Daniel Oyelami used to be worried anytime someone called him “daddy.” At the time he passed through the ‘ordeal,’ he was 24 and single, so he pondered why anyone would refer to him as a daddy anywhere he went. To him, the word was rather annoying than pleasing as it made him wonder if he was ageing fast.
“I didn’t want to think I was ageing quickly. I believe most people don’t. So when people called me daddy, I was annoyed. If I was really old by age, maybe I wouldn’t have bothered. But being called daddy at stores, while boarding commercial vehicles and other places really bothered me. That was about 10 years ago,” he said.
Willing to find out why he was being called daddy, Oyelami, who is now 34 and married with two kids, said he asked his close friends and family members to tell him about his looks.
He said, “I asked 10 people how I looked, and eight of them bluntly told me I looked old. Six of those who told me this were females, who were the probably the right people to ask that sort of question. Two were males. The two others who couldn’t find anything wrong with my looks were also males.
“Those who told me I looked old said I had wrinkles on my face, dry skin, and sunspots. I had to do something about it, so I consulted a beauty consultant among my female friends, who gave me some tips, as well as some beauty products to make me look younger.”
Since then, Oyelami said he had religious followed healthy skincare routine that had made him at least look his age.
According to a health expert and writer based in the United States, Dr Christopher Iliades, certain lifestyle choices can make people look and feel older than they are.
Also, a health expert and GQ magazine’s Stephen Praetorius, said to a great extent, certain bad habits could make ageing symptoms appear faster and make someone look twice older than they really were.
The experts highlighted some of the habits that could hasten the ageing process. They are discussed below.
Being exposed to sun rays every day tends to do the most long-term harm, especially to people who forget or neglect to apply any sort of sun protector to their skin, leaving it susceptible to ultraviolet-induced damage and cancer.
In fact, scientists have estimated that 90 per cent of skin ageing by environmental factors is due to the effects of the sun.
“The sun causes proteins in the skin to deteriorate, leading to the loss of youthful appearance over time,” a group of scientists wrote on qsun.co.
They stated that UV radiation could cause the skin stem cells to die off, leading to thinning and wrinkling of the skin. They also said UV radiation could activate enzymes called matrix metalloproteinases, or simply MMPs, which could break down collagen, the main structural protein found in the skin.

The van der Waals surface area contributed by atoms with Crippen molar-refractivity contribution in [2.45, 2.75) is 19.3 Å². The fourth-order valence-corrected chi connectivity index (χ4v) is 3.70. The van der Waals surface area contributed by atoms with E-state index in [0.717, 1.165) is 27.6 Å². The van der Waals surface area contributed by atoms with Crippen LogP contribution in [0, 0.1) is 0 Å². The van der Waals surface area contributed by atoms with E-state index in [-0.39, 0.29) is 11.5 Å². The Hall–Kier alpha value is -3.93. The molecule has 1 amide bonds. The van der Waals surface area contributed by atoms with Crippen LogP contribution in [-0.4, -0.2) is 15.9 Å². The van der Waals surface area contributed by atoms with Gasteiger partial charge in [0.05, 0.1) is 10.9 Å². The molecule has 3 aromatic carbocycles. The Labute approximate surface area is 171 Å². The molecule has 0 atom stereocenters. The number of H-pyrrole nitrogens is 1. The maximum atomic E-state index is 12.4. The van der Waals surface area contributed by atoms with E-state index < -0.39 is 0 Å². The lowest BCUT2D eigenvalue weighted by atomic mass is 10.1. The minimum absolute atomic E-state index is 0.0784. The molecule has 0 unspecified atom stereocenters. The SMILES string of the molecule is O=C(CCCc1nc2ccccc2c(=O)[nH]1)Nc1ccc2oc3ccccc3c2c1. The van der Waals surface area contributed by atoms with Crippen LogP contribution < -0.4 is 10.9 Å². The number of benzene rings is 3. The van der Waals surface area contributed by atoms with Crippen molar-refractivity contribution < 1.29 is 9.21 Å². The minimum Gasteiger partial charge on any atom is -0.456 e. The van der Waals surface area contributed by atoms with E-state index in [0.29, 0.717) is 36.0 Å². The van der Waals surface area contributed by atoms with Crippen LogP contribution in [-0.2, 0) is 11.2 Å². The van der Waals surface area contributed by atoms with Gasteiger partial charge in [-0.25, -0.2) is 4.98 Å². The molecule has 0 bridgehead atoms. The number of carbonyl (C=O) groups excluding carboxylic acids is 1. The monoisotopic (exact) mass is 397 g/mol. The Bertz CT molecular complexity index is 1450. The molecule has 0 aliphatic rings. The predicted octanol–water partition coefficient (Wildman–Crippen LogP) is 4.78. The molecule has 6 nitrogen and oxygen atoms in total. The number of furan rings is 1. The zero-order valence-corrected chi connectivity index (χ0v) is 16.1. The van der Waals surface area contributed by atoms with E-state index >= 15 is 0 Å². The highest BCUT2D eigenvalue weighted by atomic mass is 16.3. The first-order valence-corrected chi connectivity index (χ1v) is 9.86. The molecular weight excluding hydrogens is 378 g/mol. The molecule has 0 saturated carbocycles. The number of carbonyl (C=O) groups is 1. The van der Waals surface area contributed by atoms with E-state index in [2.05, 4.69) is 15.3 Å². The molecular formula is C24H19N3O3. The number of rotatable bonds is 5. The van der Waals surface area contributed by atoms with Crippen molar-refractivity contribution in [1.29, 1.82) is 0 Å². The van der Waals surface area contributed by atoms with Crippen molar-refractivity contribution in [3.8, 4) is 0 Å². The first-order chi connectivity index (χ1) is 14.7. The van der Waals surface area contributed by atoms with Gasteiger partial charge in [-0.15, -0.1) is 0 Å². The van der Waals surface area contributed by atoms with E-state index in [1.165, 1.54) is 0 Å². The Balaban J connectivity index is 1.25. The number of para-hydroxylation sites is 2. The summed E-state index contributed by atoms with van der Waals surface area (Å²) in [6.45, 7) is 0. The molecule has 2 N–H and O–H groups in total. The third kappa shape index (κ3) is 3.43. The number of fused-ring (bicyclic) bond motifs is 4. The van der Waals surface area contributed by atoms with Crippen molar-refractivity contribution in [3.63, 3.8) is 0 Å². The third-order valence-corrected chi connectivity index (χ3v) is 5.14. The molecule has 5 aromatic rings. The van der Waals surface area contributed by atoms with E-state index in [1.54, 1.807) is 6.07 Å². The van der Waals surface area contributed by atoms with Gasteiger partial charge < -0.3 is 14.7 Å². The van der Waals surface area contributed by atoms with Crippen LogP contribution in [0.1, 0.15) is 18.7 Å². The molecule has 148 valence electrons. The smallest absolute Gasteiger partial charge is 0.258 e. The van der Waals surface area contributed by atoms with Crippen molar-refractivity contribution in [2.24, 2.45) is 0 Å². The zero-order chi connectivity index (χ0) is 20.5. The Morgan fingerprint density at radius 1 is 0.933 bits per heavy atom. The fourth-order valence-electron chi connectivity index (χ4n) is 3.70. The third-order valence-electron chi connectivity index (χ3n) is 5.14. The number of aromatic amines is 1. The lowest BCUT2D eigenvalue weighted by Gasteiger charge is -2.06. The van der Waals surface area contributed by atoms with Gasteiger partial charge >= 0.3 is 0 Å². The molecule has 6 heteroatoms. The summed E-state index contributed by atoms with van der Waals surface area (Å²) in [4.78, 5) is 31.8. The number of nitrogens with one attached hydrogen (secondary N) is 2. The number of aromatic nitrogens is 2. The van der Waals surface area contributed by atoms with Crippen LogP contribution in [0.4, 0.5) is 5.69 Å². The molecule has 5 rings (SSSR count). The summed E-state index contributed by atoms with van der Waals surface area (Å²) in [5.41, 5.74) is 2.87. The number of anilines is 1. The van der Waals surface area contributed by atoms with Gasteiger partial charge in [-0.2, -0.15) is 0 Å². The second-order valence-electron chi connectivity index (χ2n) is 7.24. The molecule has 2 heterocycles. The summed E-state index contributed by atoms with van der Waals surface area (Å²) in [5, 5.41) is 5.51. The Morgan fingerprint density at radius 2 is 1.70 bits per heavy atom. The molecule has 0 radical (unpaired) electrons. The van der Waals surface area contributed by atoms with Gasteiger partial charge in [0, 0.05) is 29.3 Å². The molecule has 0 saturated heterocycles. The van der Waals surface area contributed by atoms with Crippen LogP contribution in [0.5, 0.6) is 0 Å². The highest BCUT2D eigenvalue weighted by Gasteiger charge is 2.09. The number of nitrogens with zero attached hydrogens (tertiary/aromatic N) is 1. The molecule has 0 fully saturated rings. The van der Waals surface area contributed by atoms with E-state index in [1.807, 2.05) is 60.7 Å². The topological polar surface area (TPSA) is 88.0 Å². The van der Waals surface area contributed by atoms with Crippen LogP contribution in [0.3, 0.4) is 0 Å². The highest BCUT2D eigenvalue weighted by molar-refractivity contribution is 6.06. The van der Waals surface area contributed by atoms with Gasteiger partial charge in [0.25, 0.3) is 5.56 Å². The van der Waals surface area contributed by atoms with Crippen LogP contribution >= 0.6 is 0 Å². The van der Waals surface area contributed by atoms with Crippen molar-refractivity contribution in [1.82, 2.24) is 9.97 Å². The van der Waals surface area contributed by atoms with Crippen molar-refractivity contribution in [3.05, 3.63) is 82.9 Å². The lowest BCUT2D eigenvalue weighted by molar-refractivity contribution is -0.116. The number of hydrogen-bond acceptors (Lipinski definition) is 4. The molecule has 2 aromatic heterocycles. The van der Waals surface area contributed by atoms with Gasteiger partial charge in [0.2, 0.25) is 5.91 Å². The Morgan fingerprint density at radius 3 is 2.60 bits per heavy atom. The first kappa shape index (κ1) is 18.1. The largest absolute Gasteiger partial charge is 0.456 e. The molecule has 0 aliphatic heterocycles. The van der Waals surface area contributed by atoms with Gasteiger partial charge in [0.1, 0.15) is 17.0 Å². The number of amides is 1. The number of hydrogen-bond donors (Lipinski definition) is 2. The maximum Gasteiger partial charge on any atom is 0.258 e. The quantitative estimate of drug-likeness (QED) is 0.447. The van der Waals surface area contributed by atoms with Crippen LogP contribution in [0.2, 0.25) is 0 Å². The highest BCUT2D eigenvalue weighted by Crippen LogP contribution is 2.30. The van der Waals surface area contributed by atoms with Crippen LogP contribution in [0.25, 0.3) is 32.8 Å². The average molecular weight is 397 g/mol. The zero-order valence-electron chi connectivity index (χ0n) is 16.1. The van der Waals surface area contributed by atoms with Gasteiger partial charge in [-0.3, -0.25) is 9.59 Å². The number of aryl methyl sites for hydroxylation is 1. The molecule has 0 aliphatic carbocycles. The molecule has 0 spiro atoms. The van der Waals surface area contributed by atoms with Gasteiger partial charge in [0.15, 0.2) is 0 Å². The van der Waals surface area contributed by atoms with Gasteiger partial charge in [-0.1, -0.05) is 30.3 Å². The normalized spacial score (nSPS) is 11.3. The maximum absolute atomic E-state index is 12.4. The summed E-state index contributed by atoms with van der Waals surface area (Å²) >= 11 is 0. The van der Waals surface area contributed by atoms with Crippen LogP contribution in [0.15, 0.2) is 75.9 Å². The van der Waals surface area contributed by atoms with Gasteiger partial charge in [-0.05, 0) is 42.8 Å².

On the bright side, scientists said this type of skin ageing could be prevented by either avoiding too much sun exposure or using a broad-spectrum sunscreen.
Also, it is advisable to wear sunglasses and a wide-brimmed hat when staying under the sun for a long time.
Praetorius noted that there were studies showing that Vitamin D deficiencies, caused by not getting enough natural light exposure, could also lead to certain types of advanced-stage cancers.
Not getting enough sleep
You may think that as you get older, you don’t need as much sleep, but experts have said you still need seven or eight hours every night for sound health.
“Not getting enough sleep can keep you from functioning well during the day. It can also lead to weight gain, another drag on senior health. If you are going to bed at a reasonable hour yet feel like you’re dragging during the day, talk to your doctor to rule out sleep disorders such as sleep apnea, which is common in seniors,” Iliades wrote on everydayhealth.com.
Constant stress is also a factor that has been associated with fast ageing.
Praetorius said over the years, scientists discovered that stress, and the elevated cortisol levels that went along with it, could be tied to anything from heart disease and hypertension to decline in libido levels, erectile dysfunction, and so much more.
“So it’s not at all surprising that stress can mess with the skin, further decreasing collagen over time,” he said.
Skipping fruits and vegetables
Iliades said it was true that as one got older, one needed fewer calories.
“However, if you want to have a spring in your step and the glow of healthy ageing – rather than a drawn complexion with wrinkles – you need to get those calories from good, nutritious sources.
“A junk-food or meat-and-potatoes diet just won’t cut it. Experts say the best sources are lots of colourful fruits and vegetables. Also, be sure your diet includes fish with heart-healthy omega-3 fatty acids, as well as plenty of fibre from whole grains,” he said.
Bad meals include inflammatory foods, sugary snacks, and high-fat meat, as they could quicken ageing, Praetorius added.
Ignoring moisturiser or using wrong one
According to Praetorius, every person’s skin has its own specific needs. While some people have extremely oily skin; others have dry skin.